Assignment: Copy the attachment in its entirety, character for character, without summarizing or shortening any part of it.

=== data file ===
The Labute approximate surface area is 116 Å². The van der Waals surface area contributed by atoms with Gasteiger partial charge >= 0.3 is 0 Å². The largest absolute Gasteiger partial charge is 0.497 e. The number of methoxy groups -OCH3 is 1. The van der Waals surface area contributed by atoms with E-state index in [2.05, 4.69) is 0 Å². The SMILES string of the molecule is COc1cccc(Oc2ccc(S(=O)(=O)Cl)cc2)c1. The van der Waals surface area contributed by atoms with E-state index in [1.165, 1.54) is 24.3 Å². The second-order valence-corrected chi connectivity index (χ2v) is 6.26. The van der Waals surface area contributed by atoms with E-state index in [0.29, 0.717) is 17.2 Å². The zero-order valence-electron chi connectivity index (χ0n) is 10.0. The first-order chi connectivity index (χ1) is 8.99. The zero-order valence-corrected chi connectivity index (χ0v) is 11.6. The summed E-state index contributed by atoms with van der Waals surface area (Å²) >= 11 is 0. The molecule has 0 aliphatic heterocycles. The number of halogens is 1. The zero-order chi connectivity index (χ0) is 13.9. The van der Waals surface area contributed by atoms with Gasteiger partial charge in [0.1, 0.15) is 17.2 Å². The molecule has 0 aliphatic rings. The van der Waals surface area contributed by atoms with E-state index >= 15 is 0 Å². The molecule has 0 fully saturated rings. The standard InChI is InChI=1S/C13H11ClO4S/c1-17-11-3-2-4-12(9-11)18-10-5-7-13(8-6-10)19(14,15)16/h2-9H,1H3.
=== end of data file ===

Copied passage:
The Labute approximate surface area is 116 Å². The van der Waals surface area contributed by atoms with Gasteiger partial charge >= 0.3 is 0 Å². The largest absolute Gasteiger partial charge is 0.497 e. The number of methoxy groups -OCH3 is 1. The van der Waals surface area contributed by atoms with E-state index in [2.05, 4.69) is 0 Å². The SMILES string of the molecule is COc1cccc(Oc2ccc(S(=O)(=O)Cl)cc2)c1. The van der Waals surface area contributed by atoms with E-state index in [1.165, 1.54) is 24.3 Å². The second-order valence-corrected chi connectivity index (χ2v) is 6.26. The van der Waals surface area contributed by atoms with E-state index in [0.29, 0.717) is 17.2 Å². The zero-order valence-electron chi connectivity index (χ0n) is 10.0. The first-order chi connectivity index (χ1) is 8.99. The zero-order valence-corrected chi connectivity index (χ0v) is 11.6. The summed E-state index contributed by atoms with van der Waals surface area (Å²) >= 11 is 0. The molecule has 0 aliphatic heterocycles. The number of halogens is 1. The zero-order chi connectivity index (χ0) is 13.9. The van der Waals surface area contributed by atoms with Gasteiger partial charge in [0.1, 0.15) is 17.2 Å². The molecule has 0 aliphatic rings. The van der Waals surface area contributed by atoms with E-state index >= 15 is 0 Å². The molecule has 0 fully saturated rings. The standard InChI is InChI=1S/C13H11ClO4S/c1-17-11-3-2-4-12(9-11)18-10-5-7-13(8-6-10)19(14,15)16/h2-9H,1H3.